While nonprofit board members are not usually involved in the day-to-day activities, they are ultimately responsible for managing the organization and making important decisions that fulfill fiduciary duties to both the organization and public that it serves. In this article, we’ve compiled five of our top financial management best practices for nonprofit board members.
1. Tone at the Top: Management and staff will often mirror the actions of the board. Therefore, it is vital for a board to exemplify ethical behavior. It seems obvious — but it must be said — board members need to be beyond reproach in their words and actions as they relate to governance and financial management. Actions should include having a risk management mindset for safeguarding the organization’s assets (and its reputation), implementing and enforcing financial policies and procedures, and ensuring the right people are in place on board committees, management positions and finance.
Best practice tip! Exemplify the proper “Tone at the Top” by simply encouraging board members to ASK QUESTIONS — board members should not be afraid to question nonprofit management or staff.
2. Governance: To best govern nonprofits, boards will need to maintain committees for finance, audit and investments. There should be regularly scheduled board and committee meetings with attendance requirements (!) and appropriately experienced members for each committee.
Best practice tip! A thorough board or committee member orientation is a must. During orientation, board members should receive and review the bylaws, financial policies, the last financial statement audit and the Form 990. Throughout, members should be provided the opportunity to talk with management and staff.
3. Strategy and Sustainability: Although management is typically responsible for annual operating budgets, the board should set the vision — and an overall direction — by creating three- to five-year strategic and financial plans. Sustainability can be monitored through short-, mid- and long-term cash forecasting. To help guide these forecasts, the board should establish a liquidity policy and an operating reserve policy (aka rainy-day fund).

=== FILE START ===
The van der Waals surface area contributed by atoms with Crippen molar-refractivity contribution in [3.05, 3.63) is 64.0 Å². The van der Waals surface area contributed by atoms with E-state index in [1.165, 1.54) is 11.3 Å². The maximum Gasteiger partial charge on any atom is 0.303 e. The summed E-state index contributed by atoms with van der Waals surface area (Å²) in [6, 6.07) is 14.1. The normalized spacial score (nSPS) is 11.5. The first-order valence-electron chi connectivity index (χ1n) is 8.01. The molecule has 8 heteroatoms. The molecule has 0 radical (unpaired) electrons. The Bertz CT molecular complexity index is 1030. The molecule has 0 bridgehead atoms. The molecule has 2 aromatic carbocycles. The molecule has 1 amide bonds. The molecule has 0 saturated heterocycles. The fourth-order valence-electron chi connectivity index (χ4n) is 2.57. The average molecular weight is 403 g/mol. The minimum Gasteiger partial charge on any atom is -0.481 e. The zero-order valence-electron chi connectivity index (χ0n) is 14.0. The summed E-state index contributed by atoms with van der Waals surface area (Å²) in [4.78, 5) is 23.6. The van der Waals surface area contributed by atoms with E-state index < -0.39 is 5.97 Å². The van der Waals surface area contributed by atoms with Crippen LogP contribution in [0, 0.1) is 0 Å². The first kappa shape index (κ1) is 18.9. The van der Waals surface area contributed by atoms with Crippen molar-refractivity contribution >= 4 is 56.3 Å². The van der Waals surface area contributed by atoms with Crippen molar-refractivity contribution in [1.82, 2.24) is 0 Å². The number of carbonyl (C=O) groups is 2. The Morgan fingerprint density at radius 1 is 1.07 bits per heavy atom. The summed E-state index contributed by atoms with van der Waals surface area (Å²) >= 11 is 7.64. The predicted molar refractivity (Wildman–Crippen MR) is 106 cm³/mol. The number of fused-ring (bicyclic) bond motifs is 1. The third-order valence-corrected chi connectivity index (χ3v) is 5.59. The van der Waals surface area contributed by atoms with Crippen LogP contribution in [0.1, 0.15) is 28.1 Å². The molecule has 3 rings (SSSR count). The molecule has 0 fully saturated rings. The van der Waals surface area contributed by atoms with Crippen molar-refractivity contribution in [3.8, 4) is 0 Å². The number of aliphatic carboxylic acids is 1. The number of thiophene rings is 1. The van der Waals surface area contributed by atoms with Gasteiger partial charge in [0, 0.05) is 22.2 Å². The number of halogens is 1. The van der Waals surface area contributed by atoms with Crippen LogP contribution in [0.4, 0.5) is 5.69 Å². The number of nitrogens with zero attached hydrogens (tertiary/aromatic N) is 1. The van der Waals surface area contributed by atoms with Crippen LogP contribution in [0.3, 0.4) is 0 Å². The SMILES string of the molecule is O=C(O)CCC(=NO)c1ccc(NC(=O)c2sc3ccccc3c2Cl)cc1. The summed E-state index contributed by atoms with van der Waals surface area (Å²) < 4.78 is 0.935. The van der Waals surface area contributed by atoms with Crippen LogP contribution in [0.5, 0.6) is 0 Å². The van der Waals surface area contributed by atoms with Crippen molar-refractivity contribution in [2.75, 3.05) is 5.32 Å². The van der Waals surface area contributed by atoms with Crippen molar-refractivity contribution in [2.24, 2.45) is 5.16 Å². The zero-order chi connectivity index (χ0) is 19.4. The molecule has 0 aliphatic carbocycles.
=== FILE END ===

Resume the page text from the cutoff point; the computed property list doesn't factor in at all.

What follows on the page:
Best practice tip! Monitoring performance is vital; financial activity should be compared to the annual operating budget and results from prior periods and from peer organizations. If something doesn’t seem right, board members should not be afraid to ASK WHY.
4. Finance Department and Financial Reporting: A strong finance department starts with hiring; it is important to source individuals who can meet the board’s expectation of presenting timely and accurate financial information. It may be tempting to use volunteers, but nonprofit accounting requires several specialized skills, including the ability to interpret and record contributions (particularly those with donor-imposed restrictions or conditions). Consider seeking out professional consultants to ensure properly qualified employees are hired for the finance team — volunteers can always help advance an entity’s mission in other meaningful ways.
Best practice tip! The easiest way to ensure financial reports are accurate is to insist that bank and other account reconciliations are performed monthly. This includes credit card accounts as well as investment accounts.
5. Transparency and Accountability: Publishing the annual audit and Form 990 on the organization’s website is an easy way for a nonprofit to cultivate donor trust and share financial successes (and struggles). Other ways to cultivate trust include conducting compensation reviews for key management positions, inviting finance staff to board meetings, and scheduling an annual executive session with the auditor to discuss any issues or concerns identified during the audit.
Best practice tip! Charitable organizations can easily showcase transparency and accountability by earning a GuideStar Seal of Transparency. This provides an opportunity for a nonprofit to highlight its mission and impact in the community.
While the above best practices lead to overall success, proper implementation relies on one common theme: effective communication. Nonprofit board members have the right — and the responsibility — to engage and demand accountability from one another and their finance departments.
Contributed by Gregg Indictor, Manager and Eleanor (Ellie) Hume, Director of Your Part-Time Controller, LLC.